That between Nadia El-Imam and Bror Salmelin is a really unlikely alliance. She’s an Afro-Swedish interaction designer in her 20s, rooted in the hacker culture and suspicious towards large public bureaucracies; he is a Finnish senior officer at the European Commission in his 50s, technology expert (he had an important role in the birth of the Living Lab movement) and with a very institutional role. Despite many language differences, the two managed to understand (somewhat) and respect each other, and together they conceived and deployed Future building for wikicrats, a really innovative initiative: rather than setting up their own Brussels event, the Commission launched a workshop within Reboot – that, for people unfamiliar with it, is an event of the international hacker community started in 1998, where you can rub shoulders with people like Howard Rheingold, Tim O’Reilly and Dave Winer. The workshop’s goal is to share a new way of thinking about technology policy, that takes the best from both the governance culture (accuntability, impartiality, inclusivity, orientation towards the common good) and the hacker culture (sharing. radical transparency, meritocracy, autonomy).
They invited people that, with a few exceptions, are not technology policy experts. They are people just like you and me, who create or use technology; they are very diverse for culture, personal history, profession and interests. They are also interesting people. Gianluca Dettori is a venture capitalist; Robin Chase is an entrepreneur interested in transport; Amelia Andersdotter is a key figure in the Swedish Pirate Party; Elvira Berlingieri is a digital law expert; I should be speaking for the creative world (pretty tall assignment); Freek van Krevel works at the Commission, and together with David Osimo he is only professional technology policy expert.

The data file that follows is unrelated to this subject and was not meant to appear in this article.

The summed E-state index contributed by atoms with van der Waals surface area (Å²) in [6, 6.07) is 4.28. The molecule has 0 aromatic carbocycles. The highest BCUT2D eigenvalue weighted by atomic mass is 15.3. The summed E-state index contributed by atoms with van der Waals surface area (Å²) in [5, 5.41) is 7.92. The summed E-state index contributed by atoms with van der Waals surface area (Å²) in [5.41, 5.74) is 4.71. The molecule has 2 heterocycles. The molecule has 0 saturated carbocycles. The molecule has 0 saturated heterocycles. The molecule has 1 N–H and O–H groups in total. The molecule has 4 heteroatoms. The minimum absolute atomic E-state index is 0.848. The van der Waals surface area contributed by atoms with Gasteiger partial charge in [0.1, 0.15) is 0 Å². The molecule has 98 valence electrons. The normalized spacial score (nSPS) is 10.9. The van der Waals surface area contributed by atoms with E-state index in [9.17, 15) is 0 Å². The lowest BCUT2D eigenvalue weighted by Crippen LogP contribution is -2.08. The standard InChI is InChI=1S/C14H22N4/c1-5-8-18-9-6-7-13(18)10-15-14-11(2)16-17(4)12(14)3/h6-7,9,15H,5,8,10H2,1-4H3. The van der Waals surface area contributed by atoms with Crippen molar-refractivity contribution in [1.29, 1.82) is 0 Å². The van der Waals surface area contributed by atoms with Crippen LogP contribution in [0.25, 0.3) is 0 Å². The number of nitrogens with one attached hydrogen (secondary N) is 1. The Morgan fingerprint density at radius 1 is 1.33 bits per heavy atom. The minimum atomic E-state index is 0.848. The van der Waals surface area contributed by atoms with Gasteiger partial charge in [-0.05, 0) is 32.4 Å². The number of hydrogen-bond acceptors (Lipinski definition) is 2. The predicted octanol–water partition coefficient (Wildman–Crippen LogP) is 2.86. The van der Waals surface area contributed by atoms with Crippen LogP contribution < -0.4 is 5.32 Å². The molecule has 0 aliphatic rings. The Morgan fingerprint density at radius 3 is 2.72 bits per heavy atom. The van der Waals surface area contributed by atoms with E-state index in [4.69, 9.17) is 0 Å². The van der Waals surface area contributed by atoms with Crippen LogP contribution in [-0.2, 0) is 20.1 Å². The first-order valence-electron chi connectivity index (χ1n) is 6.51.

I expect that, interacting within a context of shared values, these people acquire new metaphors to think about tech policy through the people who do it and who are impacted by it. Civil servants say “hi-tech firms”, and they think of Economics 101 models mashed with neoliberal rhethoric; well, these models are light-years distant from the people who actually build companies, and interacting with Robin and Gianluca might help amending, deepening or downright discarding them. Similiarly, many hackers think of “Eurocrats” as some kind of grey trolls obsessed with the shapes of bananas; and they have no idea of the real interest and – yes – ideals of people like Bror and Freek. Participants to FBFW can act as personae for each other. Its personal approach should help this, and I really hope it could enhance mutual understanding across tech policy stakeholders.
Knowing a little the stiff-upper-lip style favoured oy the European Commission, this is really a giant cultural leap. We’ll see how it goes. For now: kudos Nadia and Bror. We need more stuff like this IMHO.
Twitter hashtag: #wikicrats
Livestream URL: www.ustream.tv/channel/wikicrats-at-reboot11
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